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The Cold War tested strategic and diplomatic relations between two superpowers competing on a global level. Billions of dollars and rubles were spent on escalating nuclear yield and accuracy, delivery vehicles, and conventional forces. Somehow the missile silos and submarines kept quivered their awful arrows during the 40 years after WW II, in spite of varying levels of tension between East and West. Yet another story (often unheralded) played out wherein the lowest levels of military rank and responsibility, often without specific guidance or supervision, were expected to step back from the edge of emotional and humiliating confrontation, keeping an ?almost? international incident from becoming an ?actual? incident.


These are the unsung heroes of the Cold War: the men and women behind the incident that didn?t happen, and the confrontation that didn?t escalate.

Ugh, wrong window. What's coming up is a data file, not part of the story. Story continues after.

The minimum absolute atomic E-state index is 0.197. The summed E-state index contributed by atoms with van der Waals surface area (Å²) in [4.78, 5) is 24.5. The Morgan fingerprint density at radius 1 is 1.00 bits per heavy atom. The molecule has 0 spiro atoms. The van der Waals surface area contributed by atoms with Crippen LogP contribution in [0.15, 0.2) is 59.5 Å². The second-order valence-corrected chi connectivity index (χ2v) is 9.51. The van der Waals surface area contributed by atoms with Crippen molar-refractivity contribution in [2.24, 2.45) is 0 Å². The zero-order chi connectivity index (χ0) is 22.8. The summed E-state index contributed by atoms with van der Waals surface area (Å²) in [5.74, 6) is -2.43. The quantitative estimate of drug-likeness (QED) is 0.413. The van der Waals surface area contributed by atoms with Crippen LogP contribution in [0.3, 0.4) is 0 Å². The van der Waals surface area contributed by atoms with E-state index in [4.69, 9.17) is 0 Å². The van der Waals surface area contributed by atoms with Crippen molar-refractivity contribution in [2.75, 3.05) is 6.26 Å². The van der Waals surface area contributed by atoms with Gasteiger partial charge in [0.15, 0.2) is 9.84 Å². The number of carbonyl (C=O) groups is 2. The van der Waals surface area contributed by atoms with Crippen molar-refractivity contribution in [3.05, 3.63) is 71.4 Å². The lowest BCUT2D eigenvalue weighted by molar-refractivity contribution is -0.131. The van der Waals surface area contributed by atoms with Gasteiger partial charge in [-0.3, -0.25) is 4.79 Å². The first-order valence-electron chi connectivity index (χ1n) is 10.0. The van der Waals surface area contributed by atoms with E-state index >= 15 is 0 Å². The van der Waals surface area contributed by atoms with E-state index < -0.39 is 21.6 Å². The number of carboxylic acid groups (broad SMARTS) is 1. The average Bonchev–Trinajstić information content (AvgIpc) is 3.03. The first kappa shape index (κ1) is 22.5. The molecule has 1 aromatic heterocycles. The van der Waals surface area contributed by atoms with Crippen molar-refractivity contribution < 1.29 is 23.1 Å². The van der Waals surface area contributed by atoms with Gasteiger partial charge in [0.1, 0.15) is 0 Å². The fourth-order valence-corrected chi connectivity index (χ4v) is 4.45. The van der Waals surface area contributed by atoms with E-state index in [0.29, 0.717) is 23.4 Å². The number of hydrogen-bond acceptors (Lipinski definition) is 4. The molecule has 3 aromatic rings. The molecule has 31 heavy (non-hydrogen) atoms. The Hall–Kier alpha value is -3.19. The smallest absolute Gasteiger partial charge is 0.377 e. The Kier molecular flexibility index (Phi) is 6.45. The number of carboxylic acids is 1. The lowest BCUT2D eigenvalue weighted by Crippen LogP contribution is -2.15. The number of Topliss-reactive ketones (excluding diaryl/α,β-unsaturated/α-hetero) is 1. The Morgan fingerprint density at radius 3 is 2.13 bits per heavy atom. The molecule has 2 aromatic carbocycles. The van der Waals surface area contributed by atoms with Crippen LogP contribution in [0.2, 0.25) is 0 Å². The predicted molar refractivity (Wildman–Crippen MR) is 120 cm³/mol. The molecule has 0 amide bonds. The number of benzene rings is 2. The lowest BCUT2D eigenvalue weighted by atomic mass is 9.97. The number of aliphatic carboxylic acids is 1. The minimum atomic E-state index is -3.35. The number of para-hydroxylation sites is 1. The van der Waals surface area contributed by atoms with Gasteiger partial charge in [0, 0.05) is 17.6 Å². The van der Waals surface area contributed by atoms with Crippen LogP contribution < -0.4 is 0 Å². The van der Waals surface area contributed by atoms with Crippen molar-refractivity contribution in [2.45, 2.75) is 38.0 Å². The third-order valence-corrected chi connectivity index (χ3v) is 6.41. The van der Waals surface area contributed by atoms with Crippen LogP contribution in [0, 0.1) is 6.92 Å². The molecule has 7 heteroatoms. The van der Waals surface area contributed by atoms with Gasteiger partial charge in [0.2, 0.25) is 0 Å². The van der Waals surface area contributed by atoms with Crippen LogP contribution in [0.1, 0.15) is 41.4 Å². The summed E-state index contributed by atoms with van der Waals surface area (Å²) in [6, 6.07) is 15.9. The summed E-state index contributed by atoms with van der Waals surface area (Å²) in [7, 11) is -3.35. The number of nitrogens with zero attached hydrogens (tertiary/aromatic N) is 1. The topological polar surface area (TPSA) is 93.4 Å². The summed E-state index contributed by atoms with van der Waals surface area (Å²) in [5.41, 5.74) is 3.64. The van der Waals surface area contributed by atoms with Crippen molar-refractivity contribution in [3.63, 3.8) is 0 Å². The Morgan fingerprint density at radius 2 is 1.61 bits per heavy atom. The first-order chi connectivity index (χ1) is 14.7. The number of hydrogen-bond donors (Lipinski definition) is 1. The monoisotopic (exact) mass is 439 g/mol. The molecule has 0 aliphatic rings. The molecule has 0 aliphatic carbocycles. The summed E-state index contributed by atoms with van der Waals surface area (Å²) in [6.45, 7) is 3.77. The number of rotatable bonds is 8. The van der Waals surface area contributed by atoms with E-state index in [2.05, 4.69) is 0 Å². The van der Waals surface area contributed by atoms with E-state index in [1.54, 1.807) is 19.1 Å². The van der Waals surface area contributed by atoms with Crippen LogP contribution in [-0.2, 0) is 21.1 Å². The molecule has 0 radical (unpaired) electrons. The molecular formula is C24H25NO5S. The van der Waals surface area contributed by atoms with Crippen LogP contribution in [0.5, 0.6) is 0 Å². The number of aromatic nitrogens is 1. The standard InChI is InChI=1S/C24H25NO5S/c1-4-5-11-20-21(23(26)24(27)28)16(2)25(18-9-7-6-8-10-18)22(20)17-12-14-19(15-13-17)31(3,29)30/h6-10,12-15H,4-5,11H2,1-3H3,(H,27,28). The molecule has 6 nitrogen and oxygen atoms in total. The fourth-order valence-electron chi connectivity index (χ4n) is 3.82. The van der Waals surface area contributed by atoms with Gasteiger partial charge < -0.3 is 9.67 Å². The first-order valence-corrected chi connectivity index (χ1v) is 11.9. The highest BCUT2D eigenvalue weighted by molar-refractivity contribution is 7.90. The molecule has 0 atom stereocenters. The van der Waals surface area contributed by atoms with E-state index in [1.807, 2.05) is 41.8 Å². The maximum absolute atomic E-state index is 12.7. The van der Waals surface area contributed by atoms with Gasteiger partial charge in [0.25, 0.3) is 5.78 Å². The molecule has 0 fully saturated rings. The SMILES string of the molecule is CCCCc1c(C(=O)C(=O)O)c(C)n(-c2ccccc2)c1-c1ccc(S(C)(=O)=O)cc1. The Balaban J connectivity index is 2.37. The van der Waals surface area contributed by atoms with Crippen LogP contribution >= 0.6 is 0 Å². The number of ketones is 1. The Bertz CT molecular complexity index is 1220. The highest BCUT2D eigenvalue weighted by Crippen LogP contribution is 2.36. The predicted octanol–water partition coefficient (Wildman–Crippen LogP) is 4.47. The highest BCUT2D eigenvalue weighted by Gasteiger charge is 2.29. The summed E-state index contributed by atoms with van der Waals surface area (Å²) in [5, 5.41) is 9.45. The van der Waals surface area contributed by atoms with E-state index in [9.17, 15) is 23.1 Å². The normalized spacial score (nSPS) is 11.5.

I vowed to one day write of my ?almosts? with the Russian Bear in East Germany. Having been blessed with (or cursed with) a near photographic memory, I set about researching these events, fully expecting to discover a body of work describing these incidents. To my utter surprise, no references mention or allude to my harrowing experiences. It?s as if an information blackout exists around specific events and times.


To the best of my memory from my position as a foot soldier, my narrative describes West-East confrontations at Checkpoints Alpha and Charlie. Either event came frighteningly close to turning the ?Cold War? into a ?shooting war.? And yet, to my knowledge, no record exists in any format or media. Until now?.

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